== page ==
I am experimenting with a buddy pack.
The idea is to constantly feed the IMA battery to make it use assist more and regen less.
I have a thread for it: https://www.insightcentral.net/forums...-pack-ze2.html
What I learnt is that hooking up an external power source to the IMA terminals generates an IMA fault code if there is any load or feed on the terminals at the moment you key on. So for starters, you need to be have the second pack switched off at the moment you turn the key or the car won't use assist at all.
Then there is a limit to how much amps you can put into the pack (about 17 Ampere); any more will trigger the IMA code.
A twin IMA pack can easily produce way more than that; and will when you enter EV mode, which makes the pack voltage drop by over 10 Volt.
So you need a good current restrictor (if you find one - I'm on the lookout for it so please let me in on your discovery
I'm using lamps now, but would prefer a device with a low voltage drop).
If you decide to work on an IMA battery bear in mind that several parts carry over 100 Volts; not just the big blue terminals, but also the smaller contacts with Phillips screws way down, and various other parts. These can kill.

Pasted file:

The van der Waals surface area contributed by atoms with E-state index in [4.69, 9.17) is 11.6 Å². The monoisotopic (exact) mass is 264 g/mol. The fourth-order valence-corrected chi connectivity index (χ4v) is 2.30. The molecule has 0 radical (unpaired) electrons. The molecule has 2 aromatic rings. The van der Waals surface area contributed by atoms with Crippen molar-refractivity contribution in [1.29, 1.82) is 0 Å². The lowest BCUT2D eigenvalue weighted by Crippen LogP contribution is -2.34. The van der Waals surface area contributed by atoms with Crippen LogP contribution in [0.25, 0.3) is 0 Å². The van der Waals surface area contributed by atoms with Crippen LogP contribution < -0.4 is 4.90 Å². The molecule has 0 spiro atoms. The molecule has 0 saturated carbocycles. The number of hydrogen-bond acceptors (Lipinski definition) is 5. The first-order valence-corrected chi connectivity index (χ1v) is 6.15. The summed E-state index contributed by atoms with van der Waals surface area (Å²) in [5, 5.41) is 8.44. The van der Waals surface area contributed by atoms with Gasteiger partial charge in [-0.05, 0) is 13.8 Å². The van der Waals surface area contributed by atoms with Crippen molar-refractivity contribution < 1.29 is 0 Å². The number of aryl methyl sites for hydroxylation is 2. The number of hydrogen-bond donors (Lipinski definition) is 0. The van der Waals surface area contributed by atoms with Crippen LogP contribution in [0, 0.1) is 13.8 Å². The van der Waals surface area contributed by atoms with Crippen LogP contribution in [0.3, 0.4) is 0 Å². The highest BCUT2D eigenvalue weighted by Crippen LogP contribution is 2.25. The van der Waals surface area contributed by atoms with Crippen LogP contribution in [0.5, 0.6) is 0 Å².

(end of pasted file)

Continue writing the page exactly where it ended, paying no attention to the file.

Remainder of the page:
So, you cannot practically double the IMA capacity without serious reconstruction in the batteries and BMS; it would be off limits but for the experts.
It would not have that much effect anyway; it would about half the voltage swings in the system, but that would just enhance it by a few %, and the whole hybrid part is just a few % of the total power usage. What remains is offset by the extra weight of the second pack.
The 0.6 kWh capacity makes it futile as a PHEV pack (my 1.4 kWh LiFePO4 buddy pack is much lighter and smaller, and even that has little impact).
So it is a good idea, but sadly not practically possible.
The one IMA battery in the car is doing a good job and is quite reliable too. That's why you can have a spare one cheaply
And +1 on what EricBecky said.
You cannot be too cautious.
Use fuses and relays, monitor what you do, test with the one hand rule, use rubber gloves, lock the kids and pets out...
Remember also that the 12V and high voltage systems are to be kept separated at all times.
So you cannot monitor the voltage with a cheap digital meter fed by the 12V system (trust me - I found out!). Those have some common ground and will trigger an IMA error. Use an isolated battery to feed any meters.
That is, if you do it. It ain't worth it.
I already know I will never earn back what I've invested in my project, nor would you if you try this.